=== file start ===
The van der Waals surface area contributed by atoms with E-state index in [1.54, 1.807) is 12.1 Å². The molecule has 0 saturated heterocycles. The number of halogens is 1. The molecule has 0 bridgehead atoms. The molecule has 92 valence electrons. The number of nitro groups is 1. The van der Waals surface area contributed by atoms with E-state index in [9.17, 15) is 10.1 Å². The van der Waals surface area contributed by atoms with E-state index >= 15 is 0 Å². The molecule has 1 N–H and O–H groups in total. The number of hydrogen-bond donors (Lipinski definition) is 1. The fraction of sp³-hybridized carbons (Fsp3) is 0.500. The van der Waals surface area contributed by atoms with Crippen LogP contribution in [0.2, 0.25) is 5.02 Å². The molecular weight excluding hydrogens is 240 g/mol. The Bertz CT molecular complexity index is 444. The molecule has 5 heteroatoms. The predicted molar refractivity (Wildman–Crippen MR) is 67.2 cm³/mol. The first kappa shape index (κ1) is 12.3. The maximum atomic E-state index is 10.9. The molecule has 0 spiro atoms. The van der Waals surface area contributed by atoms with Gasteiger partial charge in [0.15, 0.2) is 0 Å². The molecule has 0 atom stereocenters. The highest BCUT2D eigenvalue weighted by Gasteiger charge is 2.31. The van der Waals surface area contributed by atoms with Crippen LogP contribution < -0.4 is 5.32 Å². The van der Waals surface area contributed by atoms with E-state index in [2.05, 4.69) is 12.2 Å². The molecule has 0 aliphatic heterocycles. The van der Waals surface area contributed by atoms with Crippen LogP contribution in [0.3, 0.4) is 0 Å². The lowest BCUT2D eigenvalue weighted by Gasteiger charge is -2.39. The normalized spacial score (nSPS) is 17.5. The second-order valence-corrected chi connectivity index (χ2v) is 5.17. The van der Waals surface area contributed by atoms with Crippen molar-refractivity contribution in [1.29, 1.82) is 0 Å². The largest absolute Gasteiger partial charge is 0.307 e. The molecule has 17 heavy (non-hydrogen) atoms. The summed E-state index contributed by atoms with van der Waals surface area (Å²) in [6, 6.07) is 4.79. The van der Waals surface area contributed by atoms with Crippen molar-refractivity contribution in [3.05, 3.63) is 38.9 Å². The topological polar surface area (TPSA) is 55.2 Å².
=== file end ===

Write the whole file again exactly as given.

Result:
The van der Waals surface area contributed by atoms with E-state index in [1.54, 1.807) is 12.1 Å². The molecule has 0 saturated heterocycles. The number of halogens is 1. The molecule has 0 bridgehead atoms. The molecule has 92 valence electrons. The number of nitro groups is 1. The van der Waals surface area contributed by atoms with E-state index in [9.17, 15) is 10.1 Å². The van der Waals surface area contributed by atoms with E-state index >= 15 is 0 Å². The molecule has 1 N–H and O–H groups in total. The number of hydrogen-bond donors (Lipinski definition) is 1. The fraction of sp³-hybridized carbons (Fsp3) is 0.500. The van der Waals surface area contributed by atoms with Crippen LogP contribution in [0.2, 0.25) is 5.02 Å². The molecular weight excluding hydrogens is 240 g/mol. The Bertz CT molecular complexity index is 444. The molecule has 5 heteroatoms. The predicted molar refractivity (Wildman–Crippen MR) is 67.2 cm³/mol. The first kappa shape index (κ1) is 12.3. The maximum atomic E-state index is 10.9. The molecule has 0 spiro atoms. The van der Waals surface area contributed by atoms with Gasteiger partial charge in [0.15, 0.2) is 0 Å². The molecule has 0 atom stereocenters. The highest BCUT2D eigenvalue weighted by Gasteiger charge is 2.31. The van der Waals surface area contributed by atoms with Crippen LogP contribution < -0.4 is 5.32 Å². The van der Waals surface area contributed by atoms with E-state index in [2.05, 4.69) is 12.2 Å². The molecule has 0 aliphatic heterocycles. The van der Waals surface area contributed by atoms with Crippen LogP contribution in [0.3, 0.4) is 0 Å². The lowest BCUT2D eigenvalue weighted by Gasteiger charge is -2.39. The normalized spacial score (nSPS) is 17.5. The second-order valence-corrected chi connectivity index (χ2v) is 5.17. The van der Waals surface area contributed by atoms with Crippen molar-refractivity contribution in [1.29, 1.82) is 0 Å². The largest absolute Gasteiger partial charge is 0.307 e. The molecule has 17 heavy (non-hydrogen) atoms. The summed E-state index contributed by atoms with van der Waals surface area (Å²) in [6, 6.07) is 4.79. The van der Waals surface area contributed by atoms with Crippen molar-refractivity contribution in [3.05, 3.63) is 38.9 Å². The topological polar surface area (TPSA) is 55.2 Å².